Fredrickson: Colorado is leading the fight against opioid addiction

Michelle Fredrickson

Editor’s Note: All opinion section content reflects the views of the individual author only and does not represent a stance taken by the Collegian or its editorial board.

It’s a new era in pain management, and states like Colorado are leading the charge.


President Trump declared the opioid epidemic a public health crisis in one of his first presidential acts.  Last week, I got an email from the White House encouragingly titled, “How to win the war on opioids.”

In Colorado, the opioid epidemic is a major public health crisis, with more people dying in 2015 from opioid-related deaths than homicides. So I was intrigued by this email.

Unfortunately, the email itself contained no information on how to defeat the opioid crisis, rather containing stories emphasizing how important it is. It did link to a page regarding specific strategies, most of which were declaring a public health emergency and distributing funding.

For something titled, “How to win the war on opioids,” this was a little disappointing. Declaring a public health emergency doesn’t have much power anymore, because the public health emergency fund is all but gone. Distributing money is wonderful, but without a clear plan on where to use it, this falls a little flat.

It’s time to look at what states and individuals are doing to beat opioids. Washington is asleep, so states and the people living in them need to wake up.

Colorado, for example, piloted a project in ten emergency rooms across the state, including one in Fort Collins, to reduce opioid prescriptions by 15 percent. The emergency rooms did better, reducing prescriptions by an average of 36 percent across six months.

The fundamental point of this exercise was to see if hospitals could change the way they approach pain. Opioids are a fast band-aid for most types of pain, which is often what brings people to emergency rooms. Instead of using drugs like Vicodin, Percocet, oxycodone, morphine, or fentanyl, pain that couldn’t be treated with NSAID painkillers like Ibuprofen or Aspirin was targeted with other non-addictive alternatives like lidocaine.

Lidocaine saw the largest increase in use with a 451 percent jump. Narcotic painkillers use decreased.
Colorado’s pilot project in opioid reduction saw outstanding results. Data from Kaiser Health News. Michelle Fredrickson | The Collegian

Lidocaine was the major  new treatment applied to pain management in these emergency rooms. Most people are familiar with lidocaine; it’s the anesthetic injected into gums at the dentist. Its usage rose more than 450 percent over the six-month pilot program.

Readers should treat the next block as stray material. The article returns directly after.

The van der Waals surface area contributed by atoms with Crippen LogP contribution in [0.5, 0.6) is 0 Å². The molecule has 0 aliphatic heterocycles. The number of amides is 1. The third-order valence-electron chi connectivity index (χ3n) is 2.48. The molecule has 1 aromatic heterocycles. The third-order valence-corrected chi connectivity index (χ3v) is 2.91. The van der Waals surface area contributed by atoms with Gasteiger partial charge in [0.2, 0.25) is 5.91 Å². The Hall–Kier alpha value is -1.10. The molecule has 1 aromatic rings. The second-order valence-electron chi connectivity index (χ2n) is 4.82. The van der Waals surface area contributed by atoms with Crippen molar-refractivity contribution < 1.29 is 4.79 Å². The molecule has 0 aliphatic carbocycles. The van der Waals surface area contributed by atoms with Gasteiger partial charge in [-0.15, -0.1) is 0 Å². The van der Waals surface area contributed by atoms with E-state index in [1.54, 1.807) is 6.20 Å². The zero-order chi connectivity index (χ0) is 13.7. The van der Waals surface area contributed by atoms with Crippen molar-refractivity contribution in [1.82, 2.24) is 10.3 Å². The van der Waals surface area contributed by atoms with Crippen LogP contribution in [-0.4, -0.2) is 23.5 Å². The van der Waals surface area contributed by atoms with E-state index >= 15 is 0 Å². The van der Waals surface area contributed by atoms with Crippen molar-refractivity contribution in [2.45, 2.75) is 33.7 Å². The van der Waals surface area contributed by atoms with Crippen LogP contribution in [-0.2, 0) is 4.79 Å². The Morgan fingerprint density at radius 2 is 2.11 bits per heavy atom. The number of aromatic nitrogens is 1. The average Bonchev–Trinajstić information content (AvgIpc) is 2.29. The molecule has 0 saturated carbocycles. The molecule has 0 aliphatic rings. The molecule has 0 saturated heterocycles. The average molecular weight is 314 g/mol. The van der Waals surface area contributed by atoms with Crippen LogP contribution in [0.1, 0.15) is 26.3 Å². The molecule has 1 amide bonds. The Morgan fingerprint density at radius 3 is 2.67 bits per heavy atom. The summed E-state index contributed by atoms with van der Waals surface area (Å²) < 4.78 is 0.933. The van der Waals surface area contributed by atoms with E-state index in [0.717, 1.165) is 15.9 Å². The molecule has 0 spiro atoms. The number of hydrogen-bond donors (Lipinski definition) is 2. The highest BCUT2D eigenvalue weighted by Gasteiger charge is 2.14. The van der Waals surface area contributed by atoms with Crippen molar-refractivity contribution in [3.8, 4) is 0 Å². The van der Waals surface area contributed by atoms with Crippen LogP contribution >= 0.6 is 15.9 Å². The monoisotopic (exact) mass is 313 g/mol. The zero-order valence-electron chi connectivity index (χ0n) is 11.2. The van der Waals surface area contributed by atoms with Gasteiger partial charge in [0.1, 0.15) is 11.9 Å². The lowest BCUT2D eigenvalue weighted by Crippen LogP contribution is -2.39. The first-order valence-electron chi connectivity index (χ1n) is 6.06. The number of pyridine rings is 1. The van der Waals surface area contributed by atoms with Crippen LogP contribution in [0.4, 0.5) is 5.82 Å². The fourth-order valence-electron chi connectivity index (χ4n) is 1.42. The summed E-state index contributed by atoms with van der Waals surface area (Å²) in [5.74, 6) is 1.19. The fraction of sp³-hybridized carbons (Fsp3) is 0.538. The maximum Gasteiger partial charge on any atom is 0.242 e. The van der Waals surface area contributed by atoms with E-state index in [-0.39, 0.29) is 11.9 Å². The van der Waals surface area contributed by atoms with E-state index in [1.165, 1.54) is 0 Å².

The program was part of a state initiative called Colorado Alternatives to Opioids. Reducing opioid use by 36 percent meant emergency rooms distributed 35,000 fewer doses of narcotic painkillers.

People involved in implementing this program said most of the pushback came from the patients, not the doctors.


“They say ‘only narcotics work for me, only narcotics work for me.’ Because they haven’t had the experience of that multifaceted care, they don’t expect that ibuprofen is going to work or that ibuprofen plus Tylenol, plus a heating pad, plus stretching measures, they don’t expect that to work,” said Claire Duncan, a clinical nurse at the Swedish emergency department in Englewood, in an interview with Kaiser Health News.

If you or someone you know is struggling with addiction, you can go to or call 970-224-3552 to find a treatment center that is right for you.

I have first-hand experience with multifaceted approaches to pain, because I’m allergic to opioid painkillers. To combat a painful back injury I used physical therapy, normal painkillers, heating pads, and stretches, as well as targeted workouts designed to bring me back to full mobility.

It isn’t always easy, and sometimes the pain is still bad, but it’s a treatment designed to heal the injury causing the pain, not just to cover up the pain. Maybe it’s more work than taking heavy-duty painkillers, but it’s working toward a longer-term solution where I won’t need any pain treatment at all.

There are some lessons everyone can take away from this. First, people need to push states to implement programs like Colorado’s. Second, people need to be responsible consumers and be open to alternative approaches to pain. Ask for non-opioid treatments, or at least be willing to try them if your doctor suggests it.

Michelle Fredrickson can be reached at or online at @mfredrickson42